One would be forgiven for discarding England’s Ashes triumph from recent memory, considering the tales of malaise within punditry and fan circles. Memories of Alastair Cook hoisting the urn have been banished in favour of calls for order reshuffles, coaching changes and the obligatory criticism of Ian Bell. This is reflective of a number of trends: the dearth of County Championship talent which sees proven failures Sam Robson and Nick Compton still lingering on the periphery of the international set-up, the infighting and drama that characterises the ECB (anyone remember Kevin Pietersen?), but perhaps most of all that part of the British psyche that creates a perpetual love/hate relationship with any national team, no matter how successful.
In this atmosphere of doom and gloom, it would be easy to forget the recent achievement of the team, as well as its prospects for the future. After all, this is a side that a mere few months ago dominated an (admittedly weak) Australian outfit on the biggest stage of all, bringing both the symbolic bragging rights and the trophy to England – not before suffering the traditional innings defeat in the last test. In Cook, England have the leading run-scorer in English test history – not that it has helped him shed his scapegoat moniker, as well as a historically successful campaign. Moreover, Joe Root, at the tender age of 24 (though he would still struggle to be served at Turf Tavern) is undoubtedly the best young batsman in the world, if not the best batsman in the world full stop, with the captain-in-waiting’s 56 average comfortably surpassing any of his England peers. Meanwhile, James Anderson’s transition from intemperate talent to wily veteran has resulted in him being one of the few beacons of consistency in a team arguably characterised by its immaturity. And while Ben Stokes/Andrew Flintoff comparisons may be slightly premature, there is some slight resemblance that lies in the capacity to thrill and exasperate almost simultaneously.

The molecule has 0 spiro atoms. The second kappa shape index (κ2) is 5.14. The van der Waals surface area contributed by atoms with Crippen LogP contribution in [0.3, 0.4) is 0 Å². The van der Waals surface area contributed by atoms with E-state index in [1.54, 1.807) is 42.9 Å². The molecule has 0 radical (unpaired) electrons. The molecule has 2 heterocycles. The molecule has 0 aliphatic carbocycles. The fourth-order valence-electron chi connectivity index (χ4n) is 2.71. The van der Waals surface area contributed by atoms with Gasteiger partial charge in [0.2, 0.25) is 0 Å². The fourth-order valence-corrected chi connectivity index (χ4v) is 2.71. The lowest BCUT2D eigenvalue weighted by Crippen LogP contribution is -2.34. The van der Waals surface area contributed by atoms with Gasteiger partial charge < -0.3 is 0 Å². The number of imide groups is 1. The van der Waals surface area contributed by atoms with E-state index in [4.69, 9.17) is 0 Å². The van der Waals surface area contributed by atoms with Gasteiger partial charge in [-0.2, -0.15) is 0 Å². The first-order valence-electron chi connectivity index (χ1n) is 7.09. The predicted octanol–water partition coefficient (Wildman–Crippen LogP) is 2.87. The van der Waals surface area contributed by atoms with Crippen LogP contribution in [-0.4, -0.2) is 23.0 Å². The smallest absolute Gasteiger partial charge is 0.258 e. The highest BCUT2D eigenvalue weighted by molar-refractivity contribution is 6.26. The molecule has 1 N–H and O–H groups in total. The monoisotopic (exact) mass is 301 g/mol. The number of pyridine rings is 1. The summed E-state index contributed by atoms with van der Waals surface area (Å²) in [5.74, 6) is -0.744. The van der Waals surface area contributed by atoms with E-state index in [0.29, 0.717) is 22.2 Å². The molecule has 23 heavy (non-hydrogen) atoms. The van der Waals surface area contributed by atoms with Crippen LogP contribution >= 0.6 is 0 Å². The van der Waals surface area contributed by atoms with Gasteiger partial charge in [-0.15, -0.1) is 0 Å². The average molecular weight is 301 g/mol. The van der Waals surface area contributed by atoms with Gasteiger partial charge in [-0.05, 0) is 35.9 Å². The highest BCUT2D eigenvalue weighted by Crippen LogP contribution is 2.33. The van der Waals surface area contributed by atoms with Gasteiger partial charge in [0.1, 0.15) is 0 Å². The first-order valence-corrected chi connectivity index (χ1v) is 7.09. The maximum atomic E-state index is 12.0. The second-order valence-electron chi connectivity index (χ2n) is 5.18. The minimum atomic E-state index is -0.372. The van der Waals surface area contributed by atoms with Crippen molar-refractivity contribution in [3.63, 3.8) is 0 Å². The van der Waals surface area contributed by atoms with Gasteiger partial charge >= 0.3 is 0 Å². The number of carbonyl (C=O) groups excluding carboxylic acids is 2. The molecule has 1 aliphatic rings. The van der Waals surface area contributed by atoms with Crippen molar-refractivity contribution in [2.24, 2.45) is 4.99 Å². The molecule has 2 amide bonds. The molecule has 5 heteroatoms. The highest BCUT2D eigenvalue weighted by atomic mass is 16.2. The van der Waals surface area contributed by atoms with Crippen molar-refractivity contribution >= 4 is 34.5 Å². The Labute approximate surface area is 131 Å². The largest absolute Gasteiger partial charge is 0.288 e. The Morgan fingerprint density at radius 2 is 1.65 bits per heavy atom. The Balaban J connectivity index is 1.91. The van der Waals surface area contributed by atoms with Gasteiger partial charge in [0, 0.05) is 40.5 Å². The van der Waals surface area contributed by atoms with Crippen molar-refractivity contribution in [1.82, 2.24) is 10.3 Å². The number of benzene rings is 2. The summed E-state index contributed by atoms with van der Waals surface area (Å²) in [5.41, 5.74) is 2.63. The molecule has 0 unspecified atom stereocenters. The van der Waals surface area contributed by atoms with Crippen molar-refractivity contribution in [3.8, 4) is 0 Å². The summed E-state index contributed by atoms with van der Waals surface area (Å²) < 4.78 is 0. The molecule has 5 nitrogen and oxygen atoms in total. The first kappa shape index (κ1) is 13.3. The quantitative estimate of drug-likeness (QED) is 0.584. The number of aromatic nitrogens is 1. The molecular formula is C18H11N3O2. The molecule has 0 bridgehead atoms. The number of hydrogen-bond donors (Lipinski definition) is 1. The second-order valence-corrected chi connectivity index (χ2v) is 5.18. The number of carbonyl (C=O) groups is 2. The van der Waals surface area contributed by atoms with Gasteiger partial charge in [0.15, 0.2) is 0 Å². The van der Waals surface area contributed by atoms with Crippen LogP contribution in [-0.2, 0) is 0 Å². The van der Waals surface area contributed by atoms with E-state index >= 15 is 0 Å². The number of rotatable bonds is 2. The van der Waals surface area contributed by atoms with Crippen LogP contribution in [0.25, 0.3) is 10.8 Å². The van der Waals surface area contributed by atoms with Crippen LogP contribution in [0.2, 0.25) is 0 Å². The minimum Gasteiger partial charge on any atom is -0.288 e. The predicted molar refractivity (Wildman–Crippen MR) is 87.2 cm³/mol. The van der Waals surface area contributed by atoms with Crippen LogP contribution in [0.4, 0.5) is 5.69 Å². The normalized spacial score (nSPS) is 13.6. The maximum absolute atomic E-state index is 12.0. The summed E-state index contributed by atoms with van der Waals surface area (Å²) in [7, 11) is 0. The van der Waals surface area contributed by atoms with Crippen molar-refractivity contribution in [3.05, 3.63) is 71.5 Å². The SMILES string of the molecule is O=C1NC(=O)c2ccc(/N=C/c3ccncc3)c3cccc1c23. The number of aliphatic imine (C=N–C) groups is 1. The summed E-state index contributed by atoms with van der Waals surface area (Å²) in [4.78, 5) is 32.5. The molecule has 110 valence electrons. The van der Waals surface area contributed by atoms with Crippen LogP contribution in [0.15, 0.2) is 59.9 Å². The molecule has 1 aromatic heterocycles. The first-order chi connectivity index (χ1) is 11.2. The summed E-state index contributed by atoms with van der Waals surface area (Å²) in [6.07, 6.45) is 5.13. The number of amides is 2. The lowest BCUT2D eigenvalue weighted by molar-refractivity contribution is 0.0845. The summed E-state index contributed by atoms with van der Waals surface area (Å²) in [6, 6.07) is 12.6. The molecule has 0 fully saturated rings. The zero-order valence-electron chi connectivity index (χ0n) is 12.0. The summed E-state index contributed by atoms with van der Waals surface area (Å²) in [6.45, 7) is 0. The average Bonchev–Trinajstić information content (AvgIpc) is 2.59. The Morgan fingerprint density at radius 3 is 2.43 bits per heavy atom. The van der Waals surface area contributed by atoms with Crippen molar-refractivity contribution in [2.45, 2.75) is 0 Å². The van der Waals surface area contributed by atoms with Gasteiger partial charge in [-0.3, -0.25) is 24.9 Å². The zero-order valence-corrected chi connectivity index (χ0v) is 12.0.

Considering therefore, the core that exists within the England team, there could be reason for thinking that the tales of woe offered by Geoffrey Boycott seem somewhat pessimistic, or at worse misleading. However, the English set-up is still plagued by its age old problem, the second opener. Much like the national football team and their struggles to find a left-sided midfielder throughout the 2000’s (a problem which never quite reached the levels of the Gerrard-Lampard conundrum), a suitable partner for Cook has never been found, with the aforementioned Robson and Compton among those experimented with, along with the tragic failure that was Adam Lyth’s short-lived test career. This problem has reared its ugly-head in the current Pakistan test series: Moeen Ali, the current makeshift opener, can at best be called an all-rounder – a test-quality batsmen? Not so much. On the bowling side of things, whilst the seam attack still proves relatively effective without setting the world alight, the failure to groom a quality spinner since the departure of Graeme Swann has been cruelly exposed on the subcontinent, with Yasir Shah tormenting the England side – this being said, the emergence of Adil Rashid with his 5-64 in the second innings offers some optimism for the future.
In short, whilst the England team may lack the Strausses, Flintoffs and Vaughans of old, all is not lost. Perhaps the biggest problem then, lies not in the malaise within the England team, but with test cricket as a whole. In the era of Sky Sports and the IPL, the five day format no longer has the ability to ignite a population’s interest in the same way that test cricket of yore did, hence the declining attendances, revenue and participation in cricket. Maybe then, the England fan should be focusing their ire on Rupert Murdoch rather than Ian Bell.